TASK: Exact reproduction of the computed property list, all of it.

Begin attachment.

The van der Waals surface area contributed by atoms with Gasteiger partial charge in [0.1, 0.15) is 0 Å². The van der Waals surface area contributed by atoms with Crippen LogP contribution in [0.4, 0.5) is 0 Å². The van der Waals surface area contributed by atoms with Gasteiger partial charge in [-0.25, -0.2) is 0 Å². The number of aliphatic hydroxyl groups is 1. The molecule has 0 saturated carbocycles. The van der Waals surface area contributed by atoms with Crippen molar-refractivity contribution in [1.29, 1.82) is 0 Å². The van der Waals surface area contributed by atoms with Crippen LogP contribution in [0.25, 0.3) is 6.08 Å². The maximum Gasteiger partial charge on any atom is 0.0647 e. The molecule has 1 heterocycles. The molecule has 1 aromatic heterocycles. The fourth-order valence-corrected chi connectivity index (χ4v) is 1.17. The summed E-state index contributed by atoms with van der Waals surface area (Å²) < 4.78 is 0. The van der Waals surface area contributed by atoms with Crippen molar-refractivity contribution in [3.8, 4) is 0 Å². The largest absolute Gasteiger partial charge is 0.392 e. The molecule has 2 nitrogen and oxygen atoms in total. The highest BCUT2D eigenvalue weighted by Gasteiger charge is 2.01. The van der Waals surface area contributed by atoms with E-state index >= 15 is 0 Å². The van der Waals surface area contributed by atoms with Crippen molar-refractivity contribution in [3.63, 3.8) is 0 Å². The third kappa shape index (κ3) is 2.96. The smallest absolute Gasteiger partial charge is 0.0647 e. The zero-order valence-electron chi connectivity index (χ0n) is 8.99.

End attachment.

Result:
The van der Waals surface area contributed by atoms with Gasteiger partial charge in [0.1, 0.15) is 0 Å². The van der Waals surface area contributed by atoms with Crippen LogP contribution in [0.4, 0.5) is 0 Å². The van der Waals surface area contributed by atoms with Gasteiger partial charge in [-0.25, -0.2) is 0 Å². The number of aliphatic hydroxyl groups is 1. The molecule has 0 saturated carbocycles. The van der Waals surface area contributed by atoms with Crippen molar-refractivity contribution in [1.29, 1.82) is 0 Å². The van der Waals surface area contributed by atoms with Crippen LogP contribution in [0.25, 0.3) is 6.08 Å². The maximum Gasteiger partial charge on any atom is 0.0647 e. The molecule has 1 heterocycles. The molecule has 1 aromatic heterocycles. The fourth-order valence-corrected chi connectivity index (χ4v) is 1.17. The summed E-state index contributed by atoms with van der Waals surface area (Å²) < 4.78 is 0. The van der Waals surface area contributed by atoms with Crippen molar-refractivity contribution in [3.8, 4) is 0 Å². The largest absolute Gasteiger partial charge is 0.392 e. The molecule has 2 nitrogen and oxygen atoms in total. The highest BCUT2D eigenvalue weighted by Gasteiger charge is 2.01. The van der Waals surface area contributed by atoms with E-state index >= 15 is 0 Å². The van der Waals surface area contributed by atoms with Crippen molar-refractivity contribution in [3.63, 3.8) is 0 Å². The third kappa shape index (κ3) is 2.96. The smallest absolute Gasteiger partial charge is 0.0647 e. The zero-order valence-electron chi connectivity index (χ0n) is 8.99.